Until 1973, Kahranmanmaraş was known as Maraş, pronounced Marash. It received its modern name on October 7, 1973, when the Grand National Assembly of Turkey added "Kahraman" to the name. The addition of "Kahraman" ("Hero" in Turkish) was in commemoration of the victory against French forces during the Battle of Maraş in the Turkish War of Independence. After the war, Maraş also received the Turkish Medal of Independence, given to the city as a whole for such actions as the Sütçü İmam Incident.
In December 1978, Kahramanmaraş was the site of a massacre of leftist Alevis. A Turkish nationalist group, the Grey Wolves, incited the violence that left over 105 dead. The incident was important in the Turkish government's decision to declare martial law, and the eventual military coup in 1980.
Kahramanmaraş has a mediterranean climate. Summers are hot and dry with an average of 35°C (95°F) but can go higher than +40°C (104°F). The highest recorded temperature being 45.2°C (113.36°F) on 30 July 2007. Winters are cold and damp with temperatures ranging from 0-5°C (32-41°F). The coldest temperature recorded was -9.6°C (14.72°F) on 6 February 1997.
|Climate data for Kahramanmaraş|
|Record high °C (°F)||18.7
|Average high °C (°F)||9.1
|Average low °C (°F)||1.3
|Record low °C (°F)||−7.8
|Precipitation mm (inches)||125.4
|Avg. rainy days||12.4||12.2||12.3||11.6||8.1||2.7||1.5||1.3||2.7||6.7||9.1||12.1||92.7|
|Mean monthly sunshine hours||108.5||117.6||173.6||204||263.5||312||341||319.3||273||213.9||135||102.3||2,563.7|
|Source: Devlet Meteoroloji İşleri Genel Müdürlüğü |
Some of the internationally-known ice-cream companies like MADO, Yaşar Pastanesi, EDO and Ferah Pastanesi started their business in this ice-cream city and thousands of people visit Kahramanmaraş, just because of its ice-cream (dondurma in Turkish).
The town was (and may still be) the home town of the 172nd Armoured Brigade of the Turkish Second Army.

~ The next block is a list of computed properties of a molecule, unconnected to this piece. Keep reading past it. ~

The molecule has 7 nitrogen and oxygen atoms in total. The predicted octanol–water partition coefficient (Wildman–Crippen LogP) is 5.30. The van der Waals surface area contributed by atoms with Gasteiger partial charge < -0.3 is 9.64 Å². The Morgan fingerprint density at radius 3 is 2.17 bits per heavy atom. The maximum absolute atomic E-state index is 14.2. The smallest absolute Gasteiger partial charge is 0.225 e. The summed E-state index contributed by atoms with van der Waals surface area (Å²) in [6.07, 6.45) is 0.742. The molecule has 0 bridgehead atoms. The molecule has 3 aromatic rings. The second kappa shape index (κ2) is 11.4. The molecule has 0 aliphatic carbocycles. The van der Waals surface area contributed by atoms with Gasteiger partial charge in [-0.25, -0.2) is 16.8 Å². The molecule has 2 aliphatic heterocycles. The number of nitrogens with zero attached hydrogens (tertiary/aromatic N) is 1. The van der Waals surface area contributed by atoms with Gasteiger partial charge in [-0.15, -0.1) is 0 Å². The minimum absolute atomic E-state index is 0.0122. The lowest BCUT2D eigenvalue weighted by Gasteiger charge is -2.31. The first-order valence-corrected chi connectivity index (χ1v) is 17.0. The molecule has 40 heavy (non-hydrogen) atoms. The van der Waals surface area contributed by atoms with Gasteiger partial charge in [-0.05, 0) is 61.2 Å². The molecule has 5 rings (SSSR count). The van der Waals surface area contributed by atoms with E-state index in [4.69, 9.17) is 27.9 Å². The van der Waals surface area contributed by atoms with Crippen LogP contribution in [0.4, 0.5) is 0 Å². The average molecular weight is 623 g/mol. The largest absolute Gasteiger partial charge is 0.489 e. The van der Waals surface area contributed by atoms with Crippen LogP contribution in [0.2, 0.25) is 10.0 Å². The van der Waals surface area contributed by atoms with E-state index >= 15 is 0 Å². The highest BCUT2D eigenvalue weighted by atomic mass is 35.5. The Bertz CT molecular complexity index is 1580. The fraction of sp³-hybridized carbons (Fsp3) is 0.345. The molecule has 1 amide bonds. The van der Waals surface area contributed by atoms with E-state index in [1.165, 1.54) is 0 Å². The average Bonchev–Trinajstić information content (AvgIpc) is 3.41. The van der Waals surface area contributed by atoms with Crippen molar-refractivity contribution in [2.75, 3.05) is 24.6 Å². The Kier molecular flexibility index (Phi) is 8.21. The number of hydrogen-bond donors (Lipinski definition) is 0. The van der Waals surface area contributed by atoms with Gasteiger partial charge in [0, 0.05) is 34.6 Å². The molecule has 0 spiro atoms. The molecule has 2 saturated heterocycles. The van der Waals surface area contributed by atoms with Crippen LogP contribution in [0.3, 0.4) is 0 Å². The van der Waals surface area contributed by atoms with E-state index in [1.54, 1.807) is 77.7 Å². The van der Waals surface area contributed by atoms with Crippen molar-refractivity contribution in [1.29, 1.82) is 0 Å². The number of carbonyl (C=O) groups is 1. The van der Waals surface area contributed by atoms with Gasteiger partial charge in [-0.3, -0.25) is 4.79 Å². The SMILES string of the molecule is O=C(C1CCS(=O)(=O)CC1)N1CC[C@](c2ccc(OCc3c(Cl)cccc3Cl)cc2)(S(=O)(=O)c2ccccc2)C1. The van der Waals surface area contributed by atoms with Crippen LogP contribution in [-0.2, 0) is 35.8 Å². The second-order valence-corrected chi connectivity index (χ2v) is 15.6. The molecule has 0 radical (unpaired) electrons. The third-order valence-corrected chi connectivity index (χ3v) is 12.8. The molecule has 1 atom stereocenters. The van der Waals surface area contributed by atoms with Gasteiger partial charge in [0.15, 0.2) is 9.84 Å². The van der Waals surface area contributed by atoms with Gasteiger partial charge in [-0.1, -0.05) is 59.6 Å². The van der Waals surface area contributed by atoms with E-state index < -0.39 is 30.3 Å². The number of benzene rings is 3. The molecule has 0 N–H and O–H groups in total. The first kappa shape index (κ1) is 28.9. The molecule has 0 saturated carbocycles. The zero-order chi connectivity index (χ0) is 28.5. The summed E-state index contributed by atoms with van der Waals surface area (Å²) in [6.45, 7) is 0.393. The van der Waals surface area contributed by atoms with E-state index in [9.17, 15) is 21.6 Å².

The city has a local football team called; Kahramanmaraşspor which plays in the Turkish 2nd Division league. Kahramanmaraşspor plays its home games in Hanefi Mahçiçek Stadium. Some famous Turkish players like Mehmet Özdilek and Kemalettin Şentürk played in Kahramanmaraşspor before transferring to bigger clubs.
- Leo III - Byzantine Emperor (717 - June 18, 741)
- Nestorius - 5th century religious leader
- Karacaoğlan - 17the century Turkish Poet and Ashik
- Senem Ayşe Gençay - Hero of the Turkish Women at the First World War
- Sünbülzade Vehbi - Turkish poet
- Necip Fazıl Kısakürek - Turkish poet and writer
- Aşık Mahzuni Şerif - Turkish folk singer/songwriter
- Kıraç - Turkish singer/songwriter
- Şeref Eroğlu - European and World champion, Olympic medalist wrestler
- George E. White - American missionary and witness to the Armenian Genocide
- "Area of regions (including lakes), km²". Regional Statistics Database. Turkish Statistical Institute. 2002. Retrieved 2013-03-05.
- "Population of province/district centers and towns/villages by districts - 2012". Address Based Population Registration System (ABPRS) Database. Turkish Statistical Institute. Retrieved 2013-02-27.
- Cumhuriyet , 20 December 2010 p. 20
- The Supreme Muslim Council: Islam Under the British Mandate for Palestine, Uri M. Kupferschmidt, page 508
- The Supreme Muslim Council: Islam Under the British Mandate for Palestine, Uri M. Kupferschmidt, page 508-509
- Zurcher, Eric. "Turkey: A Modern History". I.B. Tauris: London, 1993: 276-277
- The Supreme Muslim Council: Islam Under the British Mandate for Palestine, Uri M. Kupferschmidt, page 508 - 509
- "İl ve İlçelerimize Ait İstatistiki Veriler- Meteoroloji Genel Müdürlüğü". Meteor.gov.tr. Retrieved 2013-01-01.
||This article's use of external links may not follow Wikipedia's policies or guidelines. (July 2011)|
- Kahramanmaraş News
- Kahramanmaraş Communication Portal
- Kahramanmaraş Daily Information Website
- Kahramanmaraş Official Government Website
- Kahramanmaraş Town Office Website
- Kahramanmaraş Investment Support Office Website
- Kahramanmaraş Town Office Website - City Transportation
- Kahramanmaraş Town Police Office Website
- Kahramanmaraşspor Unofficial Website
- Kahramanmaraş Web Design